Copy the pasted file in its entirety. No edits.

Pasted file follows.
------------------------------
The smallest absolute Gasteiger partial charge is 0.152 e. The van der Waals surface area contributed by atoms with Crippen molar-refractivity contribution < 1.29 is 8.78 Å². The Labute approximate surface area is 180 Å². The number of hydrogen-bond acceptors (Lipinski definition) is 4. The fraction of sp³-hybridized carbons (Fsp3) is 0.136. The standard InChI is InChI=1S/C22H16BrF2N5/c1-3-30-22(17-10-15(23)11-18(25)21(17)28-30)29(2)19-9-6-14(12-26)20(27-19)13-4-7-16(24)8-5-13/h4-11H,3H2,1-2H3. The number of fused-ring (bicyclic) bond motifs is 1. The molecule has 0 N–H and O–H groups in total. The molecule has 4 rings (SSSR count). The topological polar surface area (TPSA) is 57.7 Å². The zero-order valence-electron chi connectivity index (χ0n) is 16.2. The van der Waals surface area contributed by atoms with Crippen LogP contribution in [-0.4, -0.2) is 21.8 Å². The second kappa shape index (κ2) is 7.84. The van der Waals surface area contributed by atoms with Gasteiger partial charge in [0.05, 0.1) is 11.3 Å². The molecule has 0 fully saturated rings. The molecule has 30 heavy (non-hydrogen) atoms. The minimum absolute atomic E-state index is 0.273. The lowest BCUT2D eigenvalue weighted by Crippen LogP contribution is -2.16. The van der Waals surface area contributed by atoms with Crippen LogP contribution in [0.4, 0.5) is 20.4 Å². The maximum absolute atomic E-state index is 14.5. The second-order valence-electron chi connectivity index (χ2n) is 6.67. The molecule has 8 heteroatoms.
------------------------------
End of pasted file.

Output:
The smallest absolute Gasteiger partial charge is 0.152 e. The van der Waals surface area contributed by atoms with Crippen molar-refractivity contribution < 1.29 is 8.78 Å². The Labute approximate surface area is 180 Å². The number of hydrogen-bond acceptors (Lipinski definition) is 4. The fraction of sp³-hybridized carbons (Fsp3) is 0.136. The standard InChI is InChI=1S/C22H16BrF2N5/c1-3-30-22(17-10-15(23)11-18(25)21(17)28-30)29(2)19-9-6-14(12-26)20(27-19)13-4-7-16(24)8-5-13/h4-11H,3H2,1-2H3. The number of fused-ring (bicyclic) bond motifs is 1. The molecule has 0 N–H and O–H groups in total. The molecule has 4 rings (SSSR count). The topological polar surface area (TPSA) is 57.7 Å². The zero-order valence-electron chi connectivity index (χ0n) is 16.2. The van der Waals surface area contributed by atoms with Crippen LogP contribution in [-0.4, -0.2) is 21.8 Å². The second kappa shape index (κ2) is 7.84. The van der Waals surface area contributed by atoms with Gasteiger partial charge in [0.05, 0.1) is 11.3 Å². The molecule has 0 fully saturated rings. The molecule has 30 heavy (non-hydrogen) atoms. The minimum absolute atomic E-state index is 0.273. The lowest BCUT2D eigenvalue weighted by Crippen LogP contribution is -2.16. The van der Waals surface area contributed by atoms with Crippen LogP contribution in [0.4, 0.5) is 20.4 Å². The maximum absolute atomic E-state index is 14.5. The second-order valence-electron chi connectivity index (χ2n) is 6.67. The molecule has 8 heteroatoms.